Michigan coach Kipke is the only head coach in Michigan football history to have also served as the head football coach for the Michigan State Spartans. During the Kipke years, Michigan compiled a 3-4-2 record in the Michigan – Michigan State football rivalry. The Kipke years began with three wins and two ties. The Wolverines then lost four consecutive games to the Spartans from 1934 to 1937. Prior to the Kipke years, Michigan had lost only two games to Michigan State.[66]


During the Kipke years, Michigan compiled a 4-4-1 record in its annual Little Brown Jug rivalry game with the Minnesota Golden Gophers. Michigan defeated Minnesota four straight years at the beginning of the Kipke years, including victories in 1930 and 1931 over Minnesota teams coached by Fritz Crisler, who replaced Kipke as Michigan's head football coach in 1938. In 1932, Bernie Bierman took over as Minnesota's head coach. Bierman's teams played Michigan to a scoreless tie in 1933 and then won nine straight games against the Wolverines, extending from 1934 to 1942.[67]

Notre Dame[edit]

The Michigan–Notre Dame football rivalry was inactive during the Kipke years. The two programs did not meet between 1909 and 1942.[68]

Ohio State[edit]

During the Kipke years, Michigan compiled a 3-6 record in the Michigan–Ohio State football rivalry. Michigan's only victories over the Buckeyes were in the Wolverines' undefeated seasons in 1930, 1932, and 1933.[69] During the prime Kipke years from 1930 to 1933, Michigan lost only one game, the 1931 Ohio State game.[13] Ohio State hired Francis Schmidt as its head football coach in 1934, and Schmidt's teams defeated Kipke's team four consecutive years from 1934 to 1937. Prior to 1935, the Michigan-Ohio State game was not played as the final game of the season. The tradition of having the two programs conclude their seasons with the rivalry game began in 1935, with Ohio State defeating Michigan 38–0 in Ann Arbor.[69] The Buckeyes' 38-point margin in 1935 remains the largest victory margin for any Ohio State team in the rivalry's history.[70]

Michigan Stadium and attendance[edit]

Sparse Depression era crowd at Michigan Stadium for the 1932 Illinois game.

Michigan played its home games at Michigan Stadium during the Kipke Years. On October 19, 1929, a record crowd of 85,088 spectators attended the Ohio State game, setting a single-game attendance record that stood until 1943.[71] Ten days after the record-setting crowd attended the Ohio State game, the stock market crash of 1929 struck on Black Tuesday. The Great Depression followed for the next ten years and resulted in greatly reduced attendance at college football games nationwide. Michigan was not immune from the trend and saw its attendance drop significantly during the Kipke years, as follows:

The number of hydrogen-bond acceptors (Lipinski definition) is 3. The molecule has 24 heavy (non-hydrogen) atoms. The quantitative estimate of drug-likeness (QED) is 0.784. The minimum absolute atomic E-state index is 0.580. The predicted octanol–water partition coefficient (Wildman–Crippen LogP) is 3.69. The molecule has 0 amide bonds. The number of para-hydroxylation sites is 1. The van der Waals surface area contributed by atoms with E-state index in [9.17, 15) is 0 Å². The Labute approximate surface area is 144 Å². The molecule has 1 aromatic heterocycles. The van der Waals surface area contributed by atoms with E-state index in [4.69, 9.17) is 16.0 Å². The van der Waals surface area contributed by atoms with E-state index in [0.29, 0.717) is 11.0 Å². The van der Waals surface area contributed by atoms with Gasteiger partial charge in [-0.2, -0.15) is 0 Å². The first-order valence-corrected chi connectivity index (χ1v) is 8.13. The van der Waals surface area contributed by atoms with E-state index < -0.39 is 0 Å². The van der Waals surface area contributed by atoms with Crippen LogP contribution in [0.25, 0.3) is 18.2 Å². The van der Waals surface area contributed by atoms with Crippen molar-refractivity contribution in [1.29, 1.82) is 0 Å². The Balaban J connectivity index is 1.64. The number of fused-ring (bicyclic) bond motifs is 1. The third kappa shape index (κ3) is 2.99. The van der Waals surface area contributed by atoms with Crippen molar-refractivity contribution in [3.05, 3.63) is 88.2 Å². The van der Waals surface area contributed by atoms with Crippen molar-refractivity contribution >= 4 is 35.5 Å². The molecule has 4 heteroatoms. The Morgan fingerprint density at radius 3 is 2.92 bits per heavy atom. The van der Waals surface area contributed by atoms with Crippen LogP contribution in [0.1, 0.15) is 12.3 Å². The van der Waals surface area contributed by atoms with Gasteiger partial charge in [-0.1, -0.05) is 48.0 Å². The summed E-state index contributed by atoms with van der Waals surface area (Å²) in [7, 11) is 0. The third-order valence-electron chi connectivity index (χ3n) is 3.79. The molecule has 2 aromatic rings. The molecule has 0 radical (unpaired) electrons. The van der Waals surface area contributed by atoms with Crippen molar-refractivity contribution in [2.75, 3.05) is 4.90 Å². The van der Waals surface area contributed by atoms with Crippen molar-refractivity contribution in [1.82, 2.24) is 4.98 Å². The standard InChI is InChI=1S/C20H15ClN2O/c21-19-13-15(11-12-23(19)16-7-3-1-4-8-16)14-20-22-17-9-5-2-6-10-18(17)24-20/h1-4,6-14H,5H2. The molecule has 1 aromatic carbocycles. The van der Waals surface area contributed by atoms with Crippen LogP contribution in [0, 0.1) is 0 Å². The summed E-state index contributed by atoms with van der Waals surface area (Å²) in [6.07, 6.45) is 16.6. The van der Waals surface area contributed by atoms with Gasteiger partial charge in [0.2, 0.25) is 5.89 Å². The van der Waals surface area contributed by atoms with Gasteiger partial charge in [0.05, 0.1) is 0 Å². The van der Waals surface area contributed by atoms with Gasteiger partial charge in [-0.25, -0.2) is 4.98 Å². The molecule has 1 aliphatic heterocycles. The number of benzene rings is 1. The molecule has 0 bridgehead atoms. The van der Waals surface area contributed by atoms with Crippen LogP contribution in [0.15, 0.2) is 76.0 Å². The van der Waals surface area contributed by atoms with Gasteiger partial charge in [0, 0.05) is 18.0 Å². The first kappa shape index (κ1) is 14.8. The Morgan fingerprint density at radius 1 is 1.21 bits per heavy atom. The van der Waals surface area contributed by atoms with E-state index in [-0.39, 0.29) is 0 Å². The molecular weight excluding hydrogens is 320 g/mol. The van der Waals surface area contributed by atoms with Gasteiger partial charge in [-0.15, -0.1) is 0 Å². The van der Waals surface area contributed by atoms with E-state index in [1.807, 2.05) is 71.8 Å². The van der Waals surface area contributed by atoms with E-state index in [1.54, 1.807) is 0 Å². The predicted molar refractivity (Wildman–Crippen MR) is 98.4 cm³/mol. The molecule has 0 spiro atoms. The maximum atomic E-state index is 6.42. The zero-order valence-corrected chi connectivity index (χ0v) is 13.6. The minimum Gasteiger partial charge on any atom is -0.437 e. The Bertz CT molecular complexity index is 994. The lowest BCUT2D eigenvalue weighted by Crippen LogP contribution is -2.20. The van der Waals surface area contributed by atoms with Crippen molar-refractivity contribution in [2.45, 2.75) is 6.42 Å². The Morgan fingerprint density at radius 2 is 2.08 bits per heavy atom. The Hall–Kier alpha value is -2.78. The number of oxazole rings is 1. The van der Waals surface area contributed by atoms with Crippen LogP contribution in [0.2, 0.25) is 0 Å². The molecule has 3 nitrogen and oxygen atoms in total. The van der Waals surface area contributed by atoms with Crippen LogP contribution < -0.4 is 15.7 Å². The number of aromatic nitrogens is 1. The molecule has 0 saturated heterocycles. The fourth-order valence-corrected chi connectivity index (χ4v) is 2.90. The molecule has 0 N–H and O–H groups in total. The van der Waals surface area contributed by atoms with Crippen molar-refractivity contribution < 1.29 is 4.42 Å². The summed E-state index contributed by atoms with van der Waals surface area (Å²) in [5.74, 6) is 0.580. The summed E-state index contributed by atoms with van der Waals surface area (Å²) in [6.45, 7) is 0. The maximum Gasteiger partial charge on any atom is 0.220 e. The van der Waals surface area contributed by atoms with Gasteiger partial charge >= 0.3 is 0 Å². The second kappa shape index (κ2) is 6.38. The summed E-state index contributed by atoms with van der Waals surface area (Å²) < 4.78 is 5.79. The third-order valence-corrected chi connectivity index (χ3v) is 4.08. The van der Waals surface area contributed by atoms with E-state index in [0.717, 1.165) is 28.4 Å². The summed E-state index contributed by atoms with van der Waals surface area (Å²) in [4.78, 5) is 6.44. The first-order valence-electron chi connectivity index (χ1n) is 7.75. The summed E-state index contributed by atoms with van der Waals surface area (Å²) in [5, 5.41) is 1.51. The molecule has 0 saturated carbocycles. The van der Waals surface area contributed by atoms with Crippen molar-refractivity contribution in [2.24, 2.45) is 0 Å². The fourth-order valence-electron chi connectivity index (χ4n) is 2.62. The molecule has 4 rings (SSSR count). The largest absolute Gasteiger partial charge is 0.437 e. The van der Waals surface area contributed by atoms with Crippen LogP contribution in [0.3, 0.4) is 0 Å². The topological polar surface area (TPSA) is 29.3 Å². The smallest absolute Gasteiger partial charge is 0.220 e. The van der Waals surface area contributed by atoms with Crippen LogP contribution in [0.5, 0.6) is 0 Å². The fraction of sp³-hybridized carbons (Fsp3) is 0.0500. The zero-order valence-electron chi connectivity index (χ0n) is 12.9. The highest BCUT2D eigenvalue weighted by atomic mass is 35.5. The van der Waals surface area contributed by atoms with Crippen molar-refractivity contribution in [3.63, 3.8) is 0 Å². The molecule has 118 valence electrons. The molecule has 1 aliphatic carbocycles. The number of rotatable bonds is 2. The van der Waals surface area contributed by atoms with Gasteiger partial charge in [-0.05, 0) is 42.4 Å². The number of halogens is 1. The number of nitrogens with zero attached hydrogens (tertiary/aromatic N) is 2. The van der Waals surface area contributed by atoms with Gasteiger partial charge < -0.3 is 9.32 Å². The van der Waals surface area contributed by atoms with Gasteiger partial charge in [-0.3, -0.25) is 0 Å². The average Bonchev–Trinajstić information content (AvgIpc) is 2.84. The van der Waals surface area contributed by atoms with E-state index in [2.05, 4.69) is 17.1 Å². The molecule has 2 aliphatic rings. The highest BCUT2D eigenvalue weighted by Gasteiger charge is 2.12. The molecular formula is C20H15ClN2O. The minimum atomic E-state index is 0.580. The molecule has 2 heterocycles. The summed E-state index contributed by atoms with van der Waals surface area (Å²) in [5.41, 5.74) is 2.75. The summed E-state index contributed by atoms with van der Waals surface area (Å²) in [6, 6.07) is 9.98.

• 1929 – total attendance of 267,655 across five dates for an average of 53,531[5]
  • 1930 – total attendance of 261,724 across six dates for an average of 43,620 (a decline of 10,000 spectators per game despite an undefeated season)[7]
  • 1931 – total attendance of 197,138 across seven dates for an average of 28,162 (including a crowd of 9,190 for the season's final game against Wisconsin)[13]
  • 1932 – total attendance of 144,295 across five dates for an average of 28,859 (despite an undefeated season and national championship)[16]
  • 1933 – total attendance of 206,394 across five dates for an average of 41,278 (12,000 per game less than in 1929 despite a second consecutive national championship)[26]
  • 1934 – total attendance of 122,526 across five dates for an average of 24,505 (the nadir of attendance during the Kipke years)[38]
  • 1935 – total attendance of 166,950 across five dates for an average of 33,389[39]
  • 1936 – total attendance of 146,797 across five dates for an average of 29,359[40]
  • 1937 – total attendance of 197,737 across four dates for an average of 49,184[41]

In October 1930, Michigan Stadium became the first to use electronic scoreboards. The electronic scoreboards, installed at both ends, were controlled from a switchboard in the press box and displayed the score, downs, yards to go, and other information on a current basis.[71][72][73]

Coaching staff and administration[edit]

Assistant coaches[edit]

  • Heartley Anderson – assistant coach (line), 1937
  • Jack Blott – assistant coach, 1924–1933, 1946–1958
  • William F. Borgmann – assistant coach, 1935
  • Franklin Cappon – assistant coach, 1928–1937 (also Michigan's head basketball coach, 1931–1938)
  • Ray Courtright – assistant coach, 1929–1930, 1932–1936 (also Michigan's golf coach, 1929–1944)
  • Ray Fisher – assistant coach, 1921–1928, 1934–1945 (also Michigan's head baseball coach, 1921–1958)
  • John P. "Jack" Heston – halfback, 1931–1933; assistant coach, 1934 (also the son of Willie Heston)
  • Cliff Keen – assistant coach 1926–1930, 1932–1936 (also Michigan's wrestling coach, 1925–1970)
  • Bennie Oosterbaan – assistant coach, 1928–1947 (also Michigan's head basketball coach, 1938–1946, and head football coach, 1948–1958)
  • Carl Savage – tackle and guard, 1931–1933; assistant coach, 1935
  • George F. Veenker – assistant coach, 1926–1929 (also Michigan's head basketball coach, 1926–1929)
  • Wally Weber – assistant coach, 1931–1958
  • Whitey Wistert – assistant coach, 1936